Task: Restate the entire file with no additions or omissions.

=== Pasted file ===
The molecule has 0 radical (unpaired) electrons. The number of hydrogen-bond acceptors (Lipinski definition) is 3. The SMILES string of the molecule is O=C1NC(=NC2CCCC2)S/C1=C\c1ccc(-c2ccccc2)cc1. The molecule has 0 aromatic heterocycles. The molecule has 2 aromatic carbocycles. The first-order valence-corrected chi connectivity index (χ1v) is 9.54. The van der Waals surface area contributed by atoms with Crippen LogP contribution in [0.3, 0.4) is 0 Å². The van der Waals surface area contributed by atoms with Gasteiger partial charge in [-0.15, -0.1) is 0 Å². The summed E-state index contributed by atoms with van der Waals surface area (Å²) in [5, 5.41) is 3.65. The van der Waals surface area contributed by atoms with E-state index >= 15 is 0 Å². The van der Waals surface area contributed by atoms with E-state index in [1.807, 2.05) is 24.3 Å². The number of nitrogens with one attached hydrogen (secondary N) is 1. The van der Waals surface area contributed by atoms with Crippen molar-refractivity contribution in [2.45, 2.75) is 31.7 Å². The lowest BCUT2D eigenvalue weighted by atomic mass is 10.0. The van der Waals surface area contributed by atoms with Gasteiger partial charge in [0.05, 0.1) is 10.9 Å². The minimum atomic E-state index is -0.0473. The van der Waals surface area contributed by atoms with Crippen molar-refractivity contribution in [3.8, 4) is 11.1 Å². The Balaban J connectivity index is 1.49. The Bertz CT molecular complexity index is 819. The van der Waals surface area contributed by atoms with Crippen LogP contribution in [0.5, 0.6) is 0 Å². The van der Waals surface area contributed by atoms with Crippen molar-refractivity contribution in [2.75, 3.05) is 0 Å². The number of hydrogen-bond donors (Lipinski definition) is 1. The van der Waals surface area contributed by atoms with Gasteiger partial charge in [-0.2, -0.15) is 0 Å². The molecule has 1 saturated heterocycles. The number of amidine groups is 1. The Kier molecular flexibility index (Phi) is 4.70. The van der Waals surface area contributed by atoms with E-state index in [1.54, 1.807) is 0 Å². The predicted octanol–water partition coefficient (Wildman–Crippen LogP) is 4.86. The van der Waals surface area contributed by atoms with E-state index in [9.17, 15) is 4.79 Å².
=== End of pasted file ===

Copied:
The molecule has 0 radical (unpaired) electrons. The number of hydrogen-bond acceptors (Lipinski definition) is 3. The SMILES string of the molecule is O=C1NC(=NC2CCCC2)S/C1=C\c1ccc(-c2ccccc2)cc1. The molecule has 0 aromatic heterocycles. The molecule has 2 aromatic carbocycles. The first-order valence-corrected chi connectivity index (χ1v) is 9.54. The van der Waals surface area contributed by atoms with Crippen LogP contribution in [0.3, 0.4) is 0 Å². The van der Waals surface area contributed by atoms with Gasteiger partial charge in [-0.15, -0.1) is 0 Å². The summed E-state index contributed by atoms with van der Waals surface area (Å²) in [5, 5.41) is 3.65. The van der Waals surface area contributed by atoms with E-state index >= 15 is 0 Å². The van der Waals surface area contributed by atoms with E-state index in [1.807, 2.05) is 24.3 Å². The number of nitrogens with one attached hydrogen (secondary N) is 1. The van der Waals surface area contributed by atoms with Crippen molar-refractivity contribution in [2.45, 2.75) is 31.7 Å². The lowest BCUT2D eigenvalue weighted by atomic mass is 10.0. The van der Waals surface area contributed by atoms with Gasteiger partial charge in [0.05, 0.1) is 10.9 Å². The minimum atomic E-state index is -0.0473. The van der Waals surface area contributed by atoms with Crippen molar-refractivity contribution in [3.8, 4) is 11.1 Å². The Balaban J connectivity index is 1.49. The Bertz CT molecular complexity index is 819. The van der Waals surface area contributed by atoms with Crippen LogP contribution in [0.5, 0.6) is 0 Å². The van der Waals surface area contributed by atoms with Crippen molar-refractivity contribution in [2.75, 3.05) is 0 Å². The number of hydrogen-bond donors (Lipinski definition) is 1. The van der Waals surface area contributed by atoms with Gasteiger partial charge in [-0.2, -0.15) is 0 Å². The molecule has 1 saturated heterocycles. The number of amidine groups is 1. The Kier molecular flexibility index (Phi) is 4.70. The van der Waals surface area contributed by atoms with E-state index in [1.54, 1.807) is 0 Å². The predicted octanol–water partition coefficient (Wildman–Crippen LogP) is 4.86. The van der Waals surface area contributed by atoms with E-state index in [9.17, 15) is 4.79 Å².